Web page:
With only minutes to spare, Britain and its European Community partners worked around the objections of two restive members and effectively won a week's extension of a ban on imports from Argentina.
Today's decision preserved the appearance of European solidarity with Britain in the Falkland Islands crisis. But the relatively brief extension of the month-old ban and the open reluctance of Italy and Ireland to go along with the other members of the 10-nation group revealed deep cracks beneath the surface, shaking Britain's hopes of keeping economic pressure on Argentina.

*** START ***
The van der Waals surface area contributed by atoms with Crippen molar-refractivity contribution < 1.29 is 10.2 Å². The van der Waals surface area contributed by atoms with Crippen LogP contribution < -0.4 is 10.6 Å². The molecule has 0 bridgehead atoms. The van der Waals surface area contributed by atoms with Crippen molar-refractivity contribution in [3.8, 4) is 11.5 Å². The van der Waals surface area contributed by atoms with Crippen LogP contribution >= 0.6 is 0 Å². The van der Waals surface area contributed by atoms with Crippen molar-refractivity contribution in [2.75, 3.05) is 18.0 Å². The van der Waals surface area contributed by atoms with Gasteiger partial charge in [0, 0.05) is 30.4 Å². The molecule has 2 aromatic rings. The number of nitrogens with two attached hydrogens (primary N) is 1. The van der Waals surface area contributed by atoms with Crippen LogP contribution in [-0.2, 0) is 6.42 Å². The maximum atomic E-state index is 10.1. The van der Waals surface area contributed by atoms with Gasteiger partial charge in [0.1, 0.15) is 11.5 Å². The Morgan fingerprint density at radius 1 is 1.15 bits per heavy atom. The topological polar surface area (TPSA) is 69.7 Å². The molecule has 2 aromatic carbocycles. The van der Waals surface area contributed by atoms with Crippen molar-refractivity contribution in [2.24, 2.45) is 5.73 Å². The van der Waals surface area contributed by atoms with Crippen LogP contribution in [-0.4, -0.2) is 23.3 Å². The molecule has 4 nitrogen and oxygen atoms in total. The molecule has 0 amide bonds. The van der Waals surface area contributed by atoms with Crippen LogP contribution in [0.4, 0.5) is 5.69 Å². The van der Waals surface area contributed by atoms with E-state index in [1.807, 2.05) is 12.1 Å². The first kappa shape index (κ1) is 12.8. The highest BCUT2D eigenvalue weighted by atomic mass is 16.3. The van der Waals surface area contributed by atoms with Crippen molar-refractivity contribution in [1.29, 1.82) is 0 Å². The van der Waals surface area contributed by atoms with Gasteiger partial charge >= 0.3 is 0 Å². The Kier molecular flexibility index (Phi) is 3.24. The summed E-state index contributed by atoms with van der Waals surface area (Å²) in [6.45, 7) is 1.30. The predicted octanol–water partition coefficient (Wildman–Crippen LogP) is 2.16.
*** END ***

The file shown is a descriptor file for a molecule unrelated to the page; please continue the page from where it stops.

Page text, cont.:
Italy's cooperation is especially important if the ban is to be effective since Italy is the second-largest importer of Argentine goods into Europe after West Germany.
Only seven of Britain's nine partners agreed to extend the import ban. Italy and Ireland, which have grown increasingly uneasy about the use of British military power to resolve the crisis, cloaked their agreement not to resume imports in ambiguous legalism.
The two announced that they were suspending their observance of the embargo. However, they also pledged to follow rules against "a distortion of trade" within the community, a move that would stall their actual ending of the embargo.
Community foreign ministers have scheduled another meeting next Monday to review the sanctions issue again if necessary.